“Through Heschel, Held’s work reaches out more broadly to treat us to a profound discussion of the great issues in contemporary Jewish theology” (Arthur Green, Hebrew College Rabbinical School).
Abraham Joshua Heschel (1907–1972) was a prolific scholar, impassioned theologian, and prominent activist who participated in the black civil rights movement and the campaign against the Vietnam War. He has been hailed as a hero, honored as a visionary, and endlessly quoted as a devotional writer. In this sympathetic, yet critical, examination, Shai Held elicits the overarching themes and unity of Heschel’s incisive and insightful thought. Focusing on the idea of transcendence—or the movement from self-centeredness to God-centeredness—Held puts Heschel into dialogue with contemporary Jewish thinkers, Christian theologians, devotional writers, and philosophers of religion.
“Shai Held’s book is a master class in one of the most significant Jewish voices of our time.” —Tablet
“In this lucid and elegant study, one of the keenest minds in Jewish theology in our time probes the vision of one of the most profound spiritual writers of the twentieth century, uncovering a unity that others have missed and shedding light not only on Heschel but also on the characteristically modern habits of mind that impede the knowledge of God. The book is especially valuable for the connections it draws with other philosophers, theologians, and spiritual writers, Jewish and Christian. Enthusiastically recommended!” —Jon D. Levenson, Harvard University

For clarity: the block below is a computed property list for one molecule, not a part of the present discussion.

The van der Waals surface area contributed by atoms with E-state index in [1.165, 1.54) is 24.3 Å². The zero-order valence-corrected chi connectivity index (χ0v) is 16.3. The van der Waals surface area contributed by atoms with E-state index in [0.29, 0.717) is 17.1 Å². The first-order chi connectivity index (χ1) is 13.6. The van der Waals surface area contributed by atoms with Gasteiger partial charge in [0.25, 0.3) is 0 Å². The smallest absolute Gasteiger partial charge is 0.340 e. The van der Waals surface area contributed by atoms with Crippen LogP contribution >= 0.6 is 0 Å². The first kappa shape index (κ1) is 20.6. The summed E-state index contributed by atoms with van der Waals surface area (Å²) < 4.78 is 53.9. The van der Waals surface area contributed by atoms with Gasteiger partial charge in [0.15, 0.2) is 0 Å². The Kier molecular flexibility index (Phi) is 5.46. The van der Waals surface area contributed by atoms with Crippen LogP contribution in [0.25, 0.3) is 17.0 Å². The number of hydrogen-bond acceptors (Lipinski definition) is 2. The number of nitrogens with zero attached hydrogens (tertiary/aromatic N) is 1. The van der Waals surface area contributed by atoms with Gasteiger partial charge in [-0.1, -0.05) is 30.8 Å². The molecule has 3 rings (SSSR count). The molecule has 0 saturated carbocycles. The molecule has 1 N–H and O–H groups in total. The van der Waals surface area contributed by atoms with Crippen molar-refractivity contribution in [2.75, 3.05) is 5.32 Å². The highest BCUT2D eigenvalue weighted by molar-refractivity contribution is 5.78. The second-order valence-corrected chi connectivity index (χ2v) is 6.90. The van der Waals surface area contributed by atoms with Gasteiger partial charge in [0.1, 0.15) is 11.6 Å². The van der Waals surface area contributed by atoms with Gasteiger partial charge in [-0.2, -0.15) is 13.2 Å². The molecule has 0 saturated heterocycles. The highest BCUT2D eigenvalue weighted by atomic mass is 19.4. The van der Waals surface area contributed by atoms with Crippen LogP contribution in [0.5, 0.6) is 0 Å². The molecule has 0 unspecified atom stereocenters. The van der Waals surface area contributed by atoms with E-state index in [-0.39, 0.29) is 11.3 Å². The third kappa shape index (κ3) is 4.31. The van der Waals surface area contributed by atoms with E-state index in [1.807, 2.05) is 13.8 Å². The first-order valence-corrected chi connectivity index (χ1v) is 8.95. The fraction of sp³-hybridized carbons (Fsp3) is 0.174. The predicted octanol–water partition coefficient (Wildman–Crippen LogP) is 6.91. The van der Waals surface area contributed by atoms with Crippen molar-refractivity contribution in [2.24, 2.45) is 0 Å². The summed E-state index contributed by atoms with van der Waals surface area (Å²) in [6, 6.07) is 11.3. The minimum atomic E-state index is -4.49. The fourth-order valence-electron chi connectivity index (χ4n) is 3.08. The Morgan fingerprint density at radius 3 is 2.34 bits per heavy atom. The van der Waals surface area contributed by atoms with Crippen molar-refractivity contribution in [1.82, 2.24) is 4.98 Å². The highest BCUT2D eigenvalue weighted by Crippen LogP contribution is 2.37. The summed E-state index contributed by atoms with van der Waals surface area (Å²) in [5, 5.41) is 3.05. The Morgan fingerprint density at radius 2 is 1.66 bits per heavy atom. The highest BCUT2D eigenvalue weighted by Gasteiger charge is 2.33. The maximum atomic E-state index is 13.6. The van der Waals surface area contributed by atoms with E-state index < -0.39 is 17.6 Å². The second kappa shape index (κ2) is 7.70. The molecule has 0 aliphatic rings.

“[A] thoughtful, illuminating new study of Heschel’s thought . . . It is one of the many virtues of Shai Held’s book that it helps us to place Heschel alongside not only Kaplan but Halevi, Horovitz, and Rav Nahman―as well as the Psalmist.” —Jewish Review of Books